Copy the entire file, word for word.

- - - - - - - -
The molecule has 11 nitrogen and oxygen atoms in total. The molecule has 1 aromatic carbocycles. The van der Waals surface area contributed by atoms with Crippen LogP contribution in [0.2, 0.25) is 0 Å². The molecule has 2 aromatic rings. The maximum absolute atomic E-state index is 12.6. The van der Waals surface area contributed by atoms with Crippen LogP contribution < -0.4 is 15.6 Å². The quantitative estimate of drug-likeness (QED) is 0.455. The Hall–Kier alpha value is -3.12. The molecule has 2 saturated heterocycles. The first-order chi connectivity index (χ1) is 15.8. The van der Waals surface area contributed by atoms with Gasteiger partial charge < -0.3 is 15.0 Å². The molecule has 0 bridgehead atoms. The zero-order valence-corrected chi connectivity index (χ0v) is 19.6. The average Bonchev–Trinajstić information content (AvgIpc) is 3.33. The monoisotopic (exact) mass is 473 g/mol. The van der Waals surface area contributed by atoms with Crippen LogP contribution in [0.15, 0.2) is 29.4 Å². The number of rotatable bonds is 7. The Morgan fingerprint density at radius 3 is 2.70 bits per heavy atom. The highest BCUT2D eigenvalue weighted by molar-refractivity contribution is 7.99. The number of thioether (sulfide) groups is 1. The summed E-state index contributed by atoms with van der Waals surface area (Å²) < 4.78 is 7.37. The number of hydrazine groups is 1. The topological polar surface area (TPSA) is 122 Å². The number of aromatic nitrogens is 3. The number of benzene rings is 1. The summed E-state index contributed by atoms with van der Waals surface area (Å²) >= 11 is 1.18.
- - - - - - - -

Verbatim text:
The molecule has 11 nitrogen and oxygen atoms in total. The molecule has 1 aromatic carbocycles. The van der Waals surface area contributed by atoms with Crippen LogP contribution in [0.2, 0.25) is 0 Å². The molecule has 2 aromatic rings. The maximum absolute atomic E-state index is 12.6. The van der Waals surface area contributed by atoms with Crippen LogP contribution < -0.4 is 15.6 Å². The quantitative estimate of drug-likeness (QED) is 0.455. The Hall–Kier alpha value is -3.12. The molecule has 2 saturated heterocycles. The first-order chi connectivity index (χ1) is 15.8. The van der Waals surface area contributed by atoms with Gasteiger partial charge < -0.3 is 15.0 Å². The molecule has 0 bridgehead atoms. The zero-order valence-corrected chi connectivity index (χ0v) is 19.6. The average Bonchev–Trinajstić information content (AvgIpc) is 3.33. The monoisotopic (exact) mass is 473 g/mol. The van der Waals surface area contributed by atoms with Crippen LogP contribution in [0.15, 0.2) is 29.4 Å². The number of rotatable bonds is 7. The Morgan fingerprint density at radius 3 is 2.70 bits per heavy atom. The highest BCUT2D eigenvalue weighted by molar-refractivity contribution is 7.99. The number of thioether (sulfide) groups is 1. The summed E-state index contributed by atoms with van der Waals surface area (Å²) < 4.78 is 7.37. The number of hydrazine groups is 1. The topological polar surface area (TPSA) is 122 Å². The number of aromatic nitrogens is 3. The number of benzene rings is 1. The summed E-state index contributed by atoms with van der Waals surface area (Å²) >= 11 is 1.18.